In 1970, Alvin Toffler, an American writer, futurist and businessman, known for his works discussing modern technologies, published a book titled Future Shock. He wrote the book together with his spouse Adelaide Farrell. His definition of future shock in its shortest version is a “personal perception of too much change in too short a period of time”. The book was an international bestseller and was widely translated.
Toffler argued that society in 1970 was undergoing an enormous structural change from an industrial society to a super industrial society. He argued that the change would overwhelm people and leave them disconnected and suffering from “shattering stress and disorientation”. Such rapid change, he argued, shocks and therefore causes fear which leads to overall social distress and potential calamity.
Wikipedia summarizes quite well Toffler’s description of the features of a postindustrial society:
– Many goods have become disposable as the cost of manual repair or cleaning has become greater than the cost of making new goods due to mass production. Examples of disposable goods include ballpoint pens, lighters, plastic bottles, and paper towels.
– The design of goods becomes outdated quickly. (And so, for example, a second generation of computers appears before the end of the expected period of usability of the first generation). It is possible to rent almost everything (from a ladder to a wedding dress), thus eliminating the need for ownership.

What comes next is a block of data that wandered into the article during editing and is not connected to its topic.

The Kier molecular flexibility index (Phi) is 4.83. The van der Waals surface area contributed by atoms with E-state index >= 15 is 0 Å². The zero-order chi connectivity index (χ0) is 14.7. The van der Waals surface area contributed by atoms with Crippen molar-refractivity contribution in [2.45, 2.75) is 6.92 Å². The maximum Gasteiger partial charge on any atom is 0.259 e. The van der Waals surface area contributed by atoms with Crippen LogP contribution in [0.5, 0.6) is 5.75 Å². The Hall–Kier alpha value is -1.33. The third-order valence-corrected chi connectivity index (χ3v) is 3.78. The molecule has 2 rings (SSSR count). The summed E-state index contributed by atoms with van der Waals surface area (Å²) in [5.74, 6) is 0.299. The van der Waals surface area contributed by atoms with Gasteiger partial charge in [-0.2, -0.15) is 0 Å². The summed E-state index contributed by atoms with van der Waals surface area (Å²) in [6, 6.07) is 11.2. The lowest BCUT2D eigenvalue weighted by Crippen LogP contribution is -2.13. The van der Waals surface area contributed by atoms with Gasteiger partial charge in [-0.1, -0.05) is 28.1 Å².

– Whole branches of industry die off and new branches of industry arise. This affects unskilled workers who are compelled to change their residence to find new jobs. The constant change in the market also poses a problem for advertisers who must deal with moving targets.
– People of post-industrial society change their profession and their workplace often. People have to change professions because professions quickly become outdated. People of post-industrial society thus have many careers in a lifetime. The knowledge of an engineer becomes outdated in ten years. People look more and more for temporary jobs.